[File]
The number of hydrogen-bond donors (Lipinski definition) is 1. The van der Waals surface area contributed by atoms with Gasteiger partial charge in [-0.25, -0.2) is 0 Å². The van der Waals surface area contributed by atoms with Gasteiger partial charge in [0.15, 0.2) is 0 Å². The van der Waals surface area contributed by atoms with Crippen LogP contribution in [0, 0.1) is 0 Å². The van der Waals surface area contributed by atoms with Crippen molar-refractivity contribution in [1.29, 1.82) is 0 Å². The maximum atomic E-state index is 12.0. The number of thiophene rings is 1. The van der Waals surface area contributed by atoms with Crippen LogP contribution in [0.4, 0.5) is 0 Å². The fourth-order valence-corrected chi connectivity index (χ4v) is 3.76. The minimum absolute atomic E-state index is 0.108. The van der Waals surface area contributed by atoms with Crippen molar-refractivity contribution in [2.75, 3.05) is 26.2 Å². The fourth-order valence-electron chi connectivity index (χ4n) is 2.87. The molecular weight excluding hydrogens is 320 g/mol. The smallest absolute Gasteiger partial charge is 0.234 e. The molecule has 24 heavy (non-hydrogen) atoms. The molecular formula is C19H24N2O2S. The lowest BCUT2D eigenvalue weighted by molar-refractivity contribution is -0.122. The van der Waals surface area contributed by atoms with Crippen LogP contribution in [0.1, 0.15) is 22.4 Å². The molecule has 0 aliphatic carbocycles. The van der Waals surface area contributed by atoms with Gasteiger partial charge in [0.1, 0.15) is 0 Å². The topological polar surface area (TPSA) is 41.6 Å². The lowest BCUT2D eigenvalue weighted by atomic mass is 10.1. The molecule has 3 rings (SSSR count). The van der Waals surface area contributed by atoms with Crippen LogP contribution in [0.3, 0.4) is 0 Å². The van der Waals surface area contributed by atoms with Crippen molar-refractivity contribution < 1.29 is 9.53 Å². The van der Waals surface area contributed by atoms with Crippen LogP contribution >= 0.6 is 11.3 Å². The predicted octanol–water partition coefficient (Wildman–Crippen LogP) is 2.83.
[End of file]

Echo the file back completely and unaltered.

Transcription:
The number of hydrogen-bond donors (Lipinski definition) is 1. The van der Waals surface area contributed by atoms with Gasteiger partial charge in [-0.25, -0.2) is 0 Å². The van der Waals surface area contributed by atoms with Gasteiger partial charge in [0.15, 0.2) is 0 Å². The van der Waals surface area contributed by atoms with Crippen LogP contribution in [0, 0.1) is 0 Å². The van der Waals surface area contributed by atoms with Crippen molar-refractivity contribution in [1.29, 1.82) is 0 Å². The maximum atomic E-state index is 12.0. The number of thiophene rings is 1. The van der Waals surface area contributed by atoms with Crippen LogP contribution in [0.4, 0.5) is 0 Å². The fourth-order valence-corrected chi connectivity index (χ4v) is 3.76. The minimum absolute atomic E-state index is 0.108. The van der Waals surface area contributed by atoms with Crippen molar-refractivity contribution in [2.75, 3.05) is 26.2 Å². The fourth-order valence-electron chi connectivity index (χ4n) is 2.87. The molecular weight excluding hydrogens is 320 g/mol. The smallest absolute Gasteiger partial charge is 0.234 e. The molecule has 24 heavy (non-hydrogen) atoms. The molecular formula is C19H24N2O2S. The lowest BCUT2D eigenvalue weighted by molar-refractivity contribution is -0.122. The van der Waals surface area contributed by atoms with Crippen LogP contribution in [0.1, 0.15) is 22.4 Å². The molecule has 0 aliphatic carbocycles. The van der Waals surface area contributed by atoms with Gasteiger partial charge in [0.1, 0.15) is 0 Å². The topological polar surface area (TPSA) is 41.6 Å². The lowest BCUT2D eigenvalue weighted by atomic mass is 10.1. The molecule has 3 rings (SSSR count). The van der Waals surface area contributed by atoms with Crippen LogP contribution in [0.3, 0.4) is 0 Å². The van der Waals surface area contributed by atoms with Crippen molar-refractivity contribution < 1.29 is 9.53 Å². The van der Waals surface area contributed by atoms with Crippen LogP contribution >= 0.6 is 11.3 Å². The predicted octanol–water partition coefficient (Wildman–Crippen LogP) is 2.83.